Judah Folkman

Judah Folkman (b. 24 February 1933) is an American cellular scientist best known for his research on angiogenesis and vasculogenesis.

Born in Cleveland, Ohio, Folkman attended Ohio State University and then Harvard Medical School. After his graduation, he worked at Massachusetts General Hospital, where he rose to the rank of chief resident in surgery. During this time, Folkman worked on liver cancer and atrio-pacemakers. His work earned him the Boylston Medical Prize, Soma Weiss Award, and the Borden Undergraduate Award in Medicine.

Between 1960 and 1962, Folkman served for the U.S. Navy, where he studied blood vessel growth. In 1971 he published an article in the New England Journal of Medicine, stating that all cancer tumors were angiogenesis-dependent. Though his hypothesis was disregarded by most experts in the field at first, Folkman continued his research. After several years, his theory became widely accepted. He is now considered the leading expert and founder of the angiogenesis field, which now offers many potentials in medicine. He has trained numerous leaders in medicine and biomedical engineering, including Donald Ingber and Robert Langer.

Dr. Folkman is currently Professor of Cell Biology at Harvard Medical School and is also director of the Vascular Biology Program at Children's Hospital Boston.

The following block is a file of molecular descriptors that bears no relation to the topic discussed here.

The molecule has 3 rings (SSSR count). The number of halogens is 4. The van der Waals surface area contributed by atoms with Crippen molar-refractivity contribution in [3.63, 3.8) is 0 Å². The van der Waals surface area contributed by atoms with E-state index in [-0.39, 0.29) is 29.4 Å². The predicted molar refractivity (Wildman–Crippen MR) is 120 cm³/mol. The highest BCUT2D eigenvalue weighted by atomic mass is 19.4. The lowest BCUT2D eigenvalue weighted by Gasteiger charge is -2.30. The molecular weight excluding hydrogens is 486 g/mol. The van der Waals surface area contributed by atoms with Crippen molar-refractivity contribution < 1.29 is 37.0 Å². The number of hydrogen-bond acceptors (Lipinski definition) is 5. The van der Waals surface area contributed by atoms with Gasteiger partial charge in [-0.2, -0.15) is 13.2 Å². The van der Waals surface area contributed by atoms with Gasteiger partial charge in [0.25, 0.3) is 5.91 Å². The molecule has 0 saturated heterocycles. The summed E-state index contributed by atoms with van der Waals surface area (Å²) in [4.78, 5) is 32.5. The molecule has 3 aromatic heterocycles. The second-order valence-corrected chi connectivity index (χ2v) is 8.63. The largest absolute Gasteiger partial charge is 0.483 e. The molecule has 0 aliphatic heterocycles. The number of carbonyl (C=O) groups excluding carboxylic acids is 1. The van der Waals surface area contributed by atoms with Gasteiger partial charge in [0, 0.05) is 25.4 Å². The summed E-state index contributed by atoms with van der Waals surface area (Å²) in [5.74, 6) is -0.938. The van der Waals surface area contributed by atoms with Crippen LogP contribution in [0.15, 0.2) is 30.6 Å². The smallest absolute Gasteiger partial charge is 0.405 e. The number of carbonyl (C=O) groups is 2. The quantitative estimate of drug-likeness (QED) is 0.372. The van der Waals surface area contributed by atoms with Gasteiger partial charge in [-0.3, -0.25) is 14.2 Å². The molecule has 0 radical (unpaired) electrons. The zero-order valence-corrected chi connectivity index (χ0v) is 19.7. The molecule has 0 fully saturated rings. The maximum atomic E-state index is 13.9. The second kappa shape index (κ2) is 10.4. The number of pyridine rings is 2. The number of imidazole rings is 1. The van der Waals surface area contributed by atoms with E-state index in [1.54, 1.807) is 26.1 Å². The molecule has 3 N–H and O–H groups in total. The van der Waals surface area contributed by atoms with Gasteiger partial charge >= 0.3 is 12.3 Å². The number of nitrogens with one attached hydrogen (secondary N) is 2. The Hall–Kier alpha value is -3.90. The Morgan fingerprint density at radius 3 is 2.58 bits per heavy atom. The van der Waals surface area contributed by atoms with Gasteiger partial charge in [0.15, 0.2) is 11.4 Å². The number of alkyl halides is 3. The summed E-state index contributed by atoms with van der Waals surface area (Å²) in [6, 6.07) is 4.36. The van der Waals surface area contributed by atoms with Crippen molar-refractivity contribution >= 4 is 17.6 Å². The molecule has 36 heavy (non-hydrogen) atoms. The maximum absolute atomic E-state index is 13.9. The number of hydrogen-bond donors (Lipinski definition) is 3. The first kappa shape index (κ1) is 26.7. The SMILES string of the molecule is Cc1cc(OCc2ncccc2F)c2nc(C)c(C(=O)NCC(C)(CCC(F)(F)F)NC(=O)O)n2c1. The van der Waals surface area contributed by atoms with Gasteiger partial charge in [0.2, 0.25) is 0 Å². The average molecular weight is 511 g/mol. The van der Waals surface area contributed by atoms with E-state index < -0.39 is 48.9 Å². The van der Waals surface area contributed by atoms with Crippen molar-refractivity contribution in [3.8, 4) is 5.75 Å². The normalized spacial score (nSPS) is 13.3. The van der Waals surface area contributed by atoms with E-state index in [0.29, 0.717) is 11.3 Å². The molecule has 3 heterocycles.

Awards

2006 Jacobson Innovation Award from the American College of Surgeons in honor of living surgeons who have been innovators of a new development or technique in any field of surgery.[1] In 2005, Dr. Folkman was invited to be the main speaker at the "Presidential Science Symposium" at the "ASCO Annual Meeting 2005". The "ASCO Annual Meetings" are the most influential clinical oncology meetings worldwide. In 2003, "The Angiogenesis Foundation" awarded Dr. Folkman a "Distinguished Achievement Award".

References

  • Catherine Arnst. "Inside Judah Folkman's Lab", BusinessWeek, June 2005. Retrieved on 2007-08-25. 
  • Cooke, Robert; Koop, C Everett. Dr. Folkman's War: Angiogenesis and the Struggle to Defeat Cancer. New York: Random House. ISBN 978-0375502446.